Case Woods V. Kansas

Decent Essays
Defendant Hankins filed a motion to correct an illegal sentence on appeal after pleading guilty to felony charges because he argued a Kansas trial court wrongfully considered a deferred judgment from Oklahoma in his sentencing calculation. The State argued that Kansas law required such deferred judgments from other states to be included in sentencing determinations. The Supreme Court of Kansas disagreed with the Court of Appeals’ dismissal of Hankins’ motion, finding that there was a discrepancy between Kansas and Oklahoma’s statutory standards for an entry of a judgment of guilt. Under Kansas law, the Court concluded, a conviction requires a judgment of guilt. However, under Oklahoma law, “an entry of judgment will not be entered for an offender who successfully completes a deferred judgment. The initial conditions are to be imposed ‘without entering a judgment of guilt.’” Therefore, the Court found that no…show more content…
Kansas, 379 P.3d 1134 (Kan. App. 2016), review denied

Defendant Woods moved pro se to withdraw his guilty plea to second degree murder. Woods had entered a guilty plea pursuant to agreement; he claimed that he would not have entered the plea but for his attorney’s failure to sufficiently investigate a witness’s proposed trial testimony. The district court denied Woods’s motion and sentenced Woods to 258 months’ imprisonment. The Court of Appeals affirmed.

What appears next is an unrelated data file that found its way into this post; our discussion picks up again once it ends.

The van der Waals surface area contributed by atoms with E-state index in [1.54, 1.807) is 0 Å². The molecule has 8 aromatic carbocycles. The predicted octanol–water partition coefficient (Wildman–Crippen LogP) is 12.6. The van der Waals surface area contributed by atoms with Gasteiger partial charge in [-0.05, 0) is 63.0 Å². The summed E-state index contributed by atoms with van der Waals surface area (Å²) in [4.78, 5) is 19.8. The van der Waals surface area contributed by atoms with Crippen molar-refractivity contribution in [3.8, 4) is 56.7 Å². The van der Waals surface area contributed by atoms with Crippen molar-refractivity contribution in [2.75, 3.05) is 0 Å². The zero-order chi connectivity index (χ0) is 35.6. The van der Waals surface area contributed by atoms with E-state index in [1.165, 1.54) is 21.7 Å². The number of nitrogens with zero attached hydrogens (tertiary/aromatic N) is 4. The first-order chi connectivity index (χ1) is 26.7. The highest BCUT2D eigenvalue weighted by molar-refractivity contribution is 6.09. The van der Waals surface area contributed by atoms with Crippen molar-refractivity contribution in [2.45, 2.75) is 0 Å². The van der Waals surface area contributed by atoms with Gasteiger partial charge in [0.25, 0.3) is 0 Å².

Woods filed a K.S.A. § 60-1507 motion for a writ of habeas corpus, alleging ineffective assistance of counsel. The district court denied the motion and the Court of Appeals affirmed; res judicata barred his claim, and even if it did not, “Woods failed to overcome the strong presumption that his attorneys sufficiently investigated [the witness’s] proposed trial testimony.” Woods filed a second § 60-1507 motion alleging ineffective assistance of counsel, arguing that “a colorable claim of actual innocence” required the district court to reconsider the merits of his
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